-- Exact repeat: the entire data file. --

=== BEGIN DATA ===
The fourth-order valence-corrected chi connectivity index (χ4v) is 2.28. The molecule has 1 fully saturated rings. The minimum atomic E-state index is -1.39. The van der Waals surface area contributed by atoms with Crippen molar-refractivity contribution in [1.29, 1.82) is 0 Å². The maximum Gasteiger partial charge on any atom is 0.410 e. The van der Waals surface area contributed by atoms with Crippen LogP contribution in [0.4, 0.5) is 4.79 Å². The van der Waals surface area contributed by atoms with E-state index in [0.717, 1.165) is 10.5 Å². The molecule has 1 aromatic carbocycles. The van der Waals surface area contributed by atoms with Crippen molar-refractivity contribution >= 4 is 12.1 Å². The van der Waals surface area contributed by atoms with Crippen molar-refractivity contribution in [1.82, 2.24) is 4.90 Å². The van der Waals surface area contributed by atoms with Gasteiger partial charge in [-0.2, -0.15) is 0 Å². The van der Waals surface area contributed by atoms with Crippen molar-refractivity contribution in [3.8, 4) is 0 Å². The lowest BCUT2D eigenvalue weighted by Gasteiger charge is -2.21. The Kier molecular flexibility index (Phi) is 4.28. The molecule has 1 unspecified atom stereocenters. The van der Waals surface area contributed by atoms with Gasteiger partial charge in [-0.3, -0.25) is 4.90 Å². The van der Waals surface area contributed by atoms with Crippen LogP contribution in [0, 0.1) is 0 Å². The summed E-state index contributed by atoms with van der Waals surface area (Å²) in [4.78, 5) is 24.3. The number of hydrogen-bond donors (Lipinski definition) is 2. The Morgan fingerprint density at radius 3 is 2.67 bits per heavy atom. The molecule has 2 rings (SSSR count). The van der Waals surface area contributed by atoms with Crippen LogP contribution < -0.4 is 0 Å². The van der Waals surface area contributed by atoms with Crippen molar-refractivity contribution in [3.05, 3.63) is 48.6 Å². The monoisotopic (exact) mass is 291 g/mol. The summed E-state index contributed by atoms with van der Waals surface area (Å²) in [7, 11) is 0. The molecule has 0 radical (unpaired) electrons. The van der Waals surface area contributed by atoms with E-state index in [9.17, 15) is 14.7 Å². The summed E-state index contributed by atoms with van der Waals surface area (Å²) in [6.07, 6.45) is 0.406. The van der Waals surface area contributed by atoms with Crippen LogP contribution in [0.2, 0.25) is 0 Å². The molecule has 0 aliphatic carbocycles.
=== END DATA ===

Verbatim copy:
The fourth-order valence-corrected chi connectivity index (χ4v) is 2.28. The molecule has 1 fully saturated rings. The minimum atomic E-state index is -1.39. The van der Waals surface area contributed by atoms with Crippen molar-refractivity contribution in [1.29, 1.82) is 0 Å². The maximum Gasteiger partial charge on any atom is 0.410 e. The van der Waals surface area contributed by atoms with Crippen LogP contribution in [0.4, 0.5) is 4.79 Å². The van der Waals surface area contributed by atoms with E-state index in [0.717, 1.165) is 10.5 Å². The molecule has 1 aromatic carbocycles. The van der Waals surface area contributed by atoms with Crippen molar-refractivity contribution >= 4 is 12.1 Å². The van der Waals surface area contributed by atoms with Crippen molar-refractivity contribution in [1.82, 2.24) is 4.90 Å². The van der Waals surface area contributed by atoms with Gasteiger partial charge in [-0.2, -0.15) is 0 Å². The van der Waals surface area contributed by atoms with Crippen molar-refractivity contribution in [3.8, 4) is 0 Å². The lowest BCUT2D eigenvalue weighted by Gasteiger charge is -2.21. The Kier molecular flexibility index (Phi) is 4.28. The molecule has 1 unspecified atom stereocenters. The van der Waals surface area contributed by atoms with Gasteiger partial charge in [-0.3, -0.25) is 4.90 Å². The van der Waals surface area contributed by atoms with Crippen LogP contribution in [0, 0.1) is 0 Å². The summed E-state index contributed by atoms with van der Waals surface area (Å²) in [4.78, 5) is 24.3. The number of hydrogen-bond donors (Lipinski definition) is 2. The Morgan fingerprint density at radius 3 is 2.67 bits per heavy atom. The molecule has 2 rings (SSSR count). The van der Waals surface area contributed by atoms with Crippen LogP contribution < -0.4 is 0 Å². The van der Waals surface area contributed by atoms with Crippen molar-refractivity contribution in [3.05, 3.63) is 48.6 Å². The monoisotopic (exact) mass is 291 g/mol. The summed E-state index contributed by atoms with van der Waals surface area (Å²) in [7, 11) is 0. The molecule has 0 radical (unpaired) electrons. The van der Waals surface area contributed by atoms with E-state index in [9.17, 15) is 14.7 Å². The summed E-state index contributed by atoms with van der Waals surface area (Å²) in [6.07, 6.45) is 0.406. The van der Waals surface area contributed by atoms with Crippen LogP contribution in [0.2, 0.25) is 0 Å². The molecule has 0 aliphatic carbocycles.